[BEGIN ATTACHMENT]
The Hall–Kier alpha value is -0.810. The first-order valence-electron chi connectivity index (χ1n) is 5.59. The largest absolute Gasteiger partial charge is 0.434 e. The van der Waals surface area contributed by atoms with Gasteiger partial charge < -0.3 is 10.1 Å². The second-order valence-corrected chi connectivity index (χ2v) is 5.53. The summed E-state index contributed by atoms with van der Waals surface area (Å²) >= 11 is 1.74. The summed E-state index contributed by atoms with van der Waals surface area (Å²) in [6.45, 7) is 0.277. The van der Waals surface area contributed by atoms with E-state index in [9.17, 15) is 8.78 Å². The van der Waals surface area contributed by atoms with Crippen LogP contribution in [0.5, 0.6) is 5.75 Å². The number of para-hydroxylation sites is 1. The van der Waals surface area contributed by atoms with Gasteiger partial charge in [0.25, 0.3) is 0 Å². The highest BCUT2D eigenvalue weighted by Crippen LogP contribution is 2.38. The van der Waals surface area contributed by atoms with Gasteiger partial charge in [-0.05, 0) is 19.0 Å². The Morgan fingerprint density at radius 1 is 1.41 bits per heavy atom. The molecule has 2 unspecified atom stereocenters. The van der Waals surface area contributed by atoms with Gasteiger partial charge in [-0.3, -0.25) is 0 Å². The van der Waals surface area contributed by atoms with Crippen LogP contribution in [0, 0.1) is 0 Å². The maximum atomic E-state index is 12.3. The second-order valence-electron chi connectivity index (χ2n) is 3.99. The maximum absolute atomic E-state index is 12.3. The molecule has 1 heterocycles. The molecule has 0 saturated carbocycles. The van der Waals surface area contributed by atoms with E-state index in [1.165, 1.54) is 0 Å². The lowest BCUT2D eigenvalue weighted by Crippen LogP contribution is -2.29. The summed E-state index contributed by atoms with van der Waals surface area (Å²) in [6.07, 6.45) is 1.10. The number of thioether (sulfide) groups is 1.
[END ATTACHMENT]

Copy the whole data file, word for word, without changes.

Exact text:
The Hall–Kier alpha value is -0.810. The first-order valence-electron chi connectivity index (χ1n) is 5.59. The largest absolute Gasteiger partial charge is 0.434 e. The van der Waals surface area contributed by atoms with Gasteiger partial charge < -0.3 is 10.1 Å². The second-order valence-corrected chi connectivity index (χ2v) is 5.53. The summed E-state index contributed by atoms with van der Waals surface area (Å²) >= 11 is 1.74. The summed E-state index contributed by atoms with van der Waals surface area (Å²) in [6.45, 7) is 0.277. The van der Waals surface area contributed by atoms with E-state index in [9.17, 15) is 8.78 Å². The van der Waals surface area contributed by atoms with Crippen LogP contribution in [0.5, 0.6) is 5.75 Å². The number of para-hydroxylation sites is 1. The van der Waals surface area contributed by atoms with Gasteiger partial charge in [0.25, 0.3) is 0 Å². The highest BCUT2D eigenvalue weighted by Crippen LogP contribution is 2.38. The van der Waals surface area contributed by atoms with Gasteiger partial charge in [-0.05, 0) is 19.0 Å². The Morgan fingerprint density at radius 1 is 1.41 bits per heavy atom. The molecule has 2 unspecified atom stereocenters. The van der Waals surface area contributed by atoms with Gasteiger partial charge in [-0.3, -0.25) is 0 Å². The van der Waals surface area contributed by atoms with Crippen LogP contribution in [0, 0.1) is 0 Å². The maximum atomic E-state index is 12.3. The second-order valence-electron chi connectivity index (χ2n) is 3.99. The maximum absolute atomic E-state index is 12.3. The molecule has 1 heterocycles. The molecule has 0 saturated carbocycles. The van der Waals surface area contributed by atoms with E-state index in [1.165, 1.54) is 0 Å². The lowest BCUT2D eigenvalue weighted by Crippen LogP contribution is -2.29. The summed E-state index contributed by atoms with van der Waals surface area (Å²) in [6.07, 6.45) is 1.10. The number of thioether (sulfide) groups is 1.